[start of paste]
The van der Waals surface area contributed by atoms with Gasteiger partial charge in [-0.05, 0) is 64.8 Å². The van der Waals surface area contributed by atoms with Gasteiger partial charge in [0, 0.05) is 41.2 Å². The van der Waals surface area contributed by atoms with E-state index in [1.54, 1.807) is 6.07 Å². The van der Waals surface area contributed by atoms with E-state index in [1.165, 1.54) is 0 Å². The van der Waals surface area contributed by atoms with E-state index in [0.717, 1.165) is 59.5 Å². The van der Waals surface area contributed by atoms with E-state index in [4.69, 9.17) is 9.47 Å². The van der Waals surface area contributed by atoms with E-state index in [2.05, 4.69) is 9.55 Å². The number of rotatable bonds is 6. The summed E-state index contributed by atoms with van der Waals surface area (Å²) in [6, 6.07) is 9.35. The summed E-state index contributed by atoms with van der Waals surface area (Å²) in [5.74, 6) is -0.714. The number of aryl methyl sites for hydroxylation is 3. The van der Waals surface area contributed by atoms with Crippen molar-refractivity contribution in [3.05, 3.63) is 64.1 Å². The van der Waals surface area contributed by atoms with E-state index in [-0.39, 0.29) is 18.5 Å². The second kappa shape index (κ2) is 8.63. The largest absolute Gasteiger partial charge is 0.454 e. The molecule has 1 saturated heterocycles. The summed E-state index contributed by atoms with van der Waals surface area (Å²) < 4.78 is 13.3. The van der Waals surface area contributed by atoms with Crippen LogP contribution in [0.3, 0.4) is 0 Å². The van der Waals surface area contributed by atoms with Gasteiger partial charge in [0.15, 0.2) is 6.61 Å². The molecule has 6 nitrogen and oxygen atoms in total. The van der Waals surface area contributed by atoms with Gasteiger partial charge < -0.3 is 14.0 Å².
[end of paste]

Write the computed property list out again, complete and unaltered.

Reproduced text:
The van der Waals surface area contributed by atoms with Gasteiger partial charge in [-0.05, 0) is 64.8 Å². The van der Waals surface area contributed by atoms with Gasteiger partial charge in [0, 0.05) is 41.2 Å². The van der Waals surface area contributed by atoms with E-state index in [1.54, 1.807) is 6.07 Å². The van der Waals surface area contributed by atoms with E-state index in [1.165, 1.54) is 0 Å². The van der Waals surface area contributed by atoms with E-state index in [0.717, 1.165) is 59.5 Å². The van der Waals surface area contributed by atoms with E-state index in [4.69, 9.17) is 9.47 Å². The van der Waals surface area contributed by atoms with E-state index in [2.05, 4.69) is 9.55 Å². The number of rotatable bonds is 6. The summed E-state index contributed by atoms with van der Waals surface area (Å²) in [6, 6.07) is 9.35. The summed E-state index contributed by atoms with van der Waals surface area (Å²) in [5.74, 6) is -0.714. The number of aryl methyl sites for hydroxylation is 3. The van der Waals surface area contributed by atoms with Crippen molar-refractivity contribution in [3.05, 3.63) is 64.1 Å². The van der Waals surface area contributed by atoms with E-state index in [-0.39, 0.29) is 18.5 Å². The second kappa shape index (κ2) is 8.63. The largest absolute Gasteiger partial charge is 0.454 e. The molecule has 1 saturated heterocycles. The summed E-state index contributed by atoms with van der Waals surface area (Å²) < 4.78 is 13.3. The van der Waals surface area contributed by atoms with Crippen LogP contribution in [0.3, 0.4) is 0 Å². The van der Waals surface area contributed by atoms with Gasteiger partial charge in [0.15, 0.2) is 6.61 Å². The molecule has 6 nitrogen and oxygen atoms in total. The van der Waals surface area contributed by atoms with Gasteiger partial charge < -0.3 is 14.0 Å².